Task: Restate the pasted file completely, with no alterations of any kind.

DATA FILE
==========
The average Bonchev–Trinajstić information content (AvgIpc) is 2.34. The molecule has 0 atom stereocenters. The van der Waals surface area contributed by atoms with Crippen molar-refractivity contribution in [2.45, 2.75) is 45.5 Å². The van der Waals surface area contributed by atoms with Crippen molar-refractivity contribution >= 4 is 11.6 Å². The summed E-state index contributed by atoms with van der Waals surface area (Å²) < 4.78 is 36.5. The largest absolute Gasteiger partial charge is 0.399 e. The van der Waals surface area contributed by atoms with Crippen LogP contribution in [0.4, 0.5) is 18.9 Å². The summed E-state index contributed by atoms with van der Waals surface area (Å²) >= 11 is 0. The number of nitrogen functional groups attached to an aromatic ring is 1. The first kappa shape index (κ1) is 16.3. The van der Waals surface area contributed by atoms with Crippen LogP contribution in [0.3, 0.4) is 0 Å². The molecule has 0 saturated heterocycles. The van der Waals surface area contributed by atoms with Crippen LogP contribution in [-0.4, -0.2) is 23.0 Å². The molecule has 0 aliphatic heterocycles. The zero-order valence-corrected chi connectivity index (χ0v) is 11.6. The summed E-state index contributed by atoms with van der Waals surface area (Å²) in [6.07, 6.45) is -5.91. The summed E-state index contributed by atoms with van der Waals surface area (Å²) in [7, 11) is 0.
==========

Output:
The average Bonchev–Trinajstić information content (AvgIpc) is 2.34. The molecule has 0 atom stereocenters. The van der Waals surface area contributed by atoms with Crippen molar-refractivity contribution in [2.45, 2.75) is 45.5 Å². The van der Waals surface area contributed by atoms with Crippen molar-refractivity contribution >= 4 is 11.6 Å². The summed E-state index contributed by atoms with van der Waals surface area (Å²) < 4.78 is 36.5. The largest absolute Gasteiger partial charge is 0.399 e. The van der Waals surface area contributed by atoms with Crippen LogP contribution in [0.4, 0.5) is 18.9 Å². The summed E-state index contributed by atoms with van der Waals surface area (Å²) >= 11 is 0. The number of nitrogen functional groups attached to an aromatic ring is 1. The first kappa shape index (κ1) is 16.3. The van der Waals surface area contributed by atoms with Crippen LogP contribution in [0.3, 0.4) is 0 Å². The molecule has 0 saturated heterocycles. The van der Waals surface area contributed by atoms with Crippen LogP contribution in [-0.4, -0.2) is 23.0 Å². The molecule has 0 aliphatic heterocycles. The zero-order valence-corrected chi connectivity index (χ0v) is 11.6. The summed E-state index contributed by atoms with van der Waals surface area (Å²) in [6.07, 6.45) is -5.91. The summed E-state index contributed by atoms with van der Waals surface area (Å²) in [7, 11) is 0.